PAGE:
Edamame Hummus Recipe photo by Taste of Home
Total Time
Prep/Total Time: 15 min.
Change up your hummus game by swapping in soybeans for chickpeas. Edamame hummus is as good as traditional hummus as a snack, sandwich, dip or spread.

Updated: Feb. 09, 2024

Hummus, whether in its classic form or flavored in a myriad of ways, is one of our favorite dishes that does double duty as a spread and a dip. From traditional to beet or chocolate, the best hummus recipes are flavorful, packed with protein and super customizable. Our edamame hummus is a prime example of just how delicious and versatile hummus is!

Classic hummus is generally made with cooked or canned chickpeas (aka “garbanzo beans”), but edamame hummus flips the script by using frozen edamame (young soybeans) instead. The edamame are blended with tahini, garlic, lemon and a few other ingredients. Often used in many Asian dishes, edamame are parboiled and frozen to retain their freshness. They’re a good source of fiber, protein, calcium and vitamin C.

Edamame hummus can be enjoyed in all the same ways you’d eat classic hummus: as a midmorning snack with raw vegetables, smeared on lunchtime wraps or tossed with chicken and pasta for dinner. (We have plenty of recipes with hummus if you’re looking for more ideas.) Plus, it’s easy to whip up and will keep in the fridge for days’ worth of meals and snacks.

Edamame Hummus Ingredients

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  • Shelled edamame: Young soybeans in their pods have become a popular standalone snack, but you’ll want to remove the pods before blending the beans. You can often find bags of pre-shelled edamame right next to those in pods in the grocery store’s freezer section. Shelled or not, edamame are only briefly boiled before they are frozen commercially, so they need to be cooked for this recipe.
  • Tahini: A staple in North African, Asian and Middle Eastern countries, tahini is a beloved condiment made with sesame seeds. The paste has a nutty flavor and smooth texture that will enhance just about any hummus recipe.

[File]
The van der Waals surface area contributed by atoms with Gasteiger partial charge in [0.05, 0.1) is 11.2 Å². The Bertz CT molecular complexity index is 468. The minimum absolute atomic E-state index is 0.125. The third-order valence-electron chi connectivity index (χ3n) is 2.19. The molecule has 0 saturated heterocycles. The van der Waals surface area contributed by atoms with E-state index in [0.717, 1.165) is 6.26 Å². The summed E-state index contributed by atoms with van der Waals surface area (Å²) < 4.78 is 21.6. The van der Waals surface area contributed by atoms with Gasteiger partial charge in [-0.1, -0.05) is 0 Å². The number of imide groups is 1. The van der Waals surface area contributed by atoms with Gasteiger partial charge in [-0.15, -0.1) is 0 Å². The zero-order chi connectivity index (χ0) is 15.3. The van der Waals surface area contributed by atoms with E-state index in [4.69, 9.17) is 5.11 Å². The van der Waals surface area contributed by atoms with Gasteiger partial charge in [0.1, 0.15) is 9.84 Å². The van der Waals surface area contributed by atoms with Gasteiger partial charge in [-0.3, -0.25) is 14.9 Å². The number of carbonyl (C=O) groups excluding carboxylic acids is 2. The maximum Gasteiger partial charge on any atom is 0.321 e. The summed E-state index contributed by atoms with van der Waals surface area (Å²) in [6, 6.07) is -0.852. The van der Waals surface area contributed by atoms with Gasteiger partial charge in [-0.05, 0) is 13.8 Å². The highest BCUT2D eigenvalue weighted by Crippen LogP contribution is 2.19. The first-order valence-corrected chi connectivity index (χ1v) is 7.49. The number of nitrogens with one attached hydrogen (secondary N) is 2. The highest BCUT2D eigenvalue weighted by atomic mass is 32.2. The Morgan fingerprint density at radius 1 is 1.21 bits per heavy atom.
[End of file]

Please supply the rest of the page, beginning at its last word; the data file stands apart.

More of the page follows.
• Lemon juice: Citrus brightens the other ingredients, adding a pop of flavor and acid. Fresh lemon will have the brightest flavor, but bottled is fine if it’s more readily available.
  • Olive oil: While tahini can sometimes be oily, you still need a good, healthy dose of olive oil for a perfectly creamy hummus. Our Test Kitchen has gone on the hunt for the best olive oil brands.


Step 1: Cook the edamame

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Place the edamame in a loosely covered microwave-safe bowl. Microwave on high until just tender, two to three minutes.

Editor’s Tip: Shelled edamame can also be cooked on the stovetop for about five minutes in either a pot of boiling water or a vegetable steamer set over boiling water and covered with a lid. Regardless of the technique used, edamame has the best flavor and texture if cooked until just tender.

Step 2: Blend the ingredients

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Transfer the edamame to a food processor. Add the tahini, water, 1/3 cup lemon juice, garlic, salt, oil, mint and, if desired, the jalapenos. Process until smooth, one to two minutes, adding more lemon juice as needed to achieve your desired texture. Transfer the finished hummus to a serving bowl. Serve with assorted fresh vegetables and rice crackers.

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Recipe Variations

  • Classic hummus: Replace the edamame with a 15-ounce can (or 2 cups of home-cooked) chickpeas. For the best texture, remove the skins before pureeing.
  • Herb swap: Fresh mint adds a lovely burst of flavor to dips and spreads. Other herbs will taste just as delicious, too! Try substituting fresh cilantro or basil for the mint.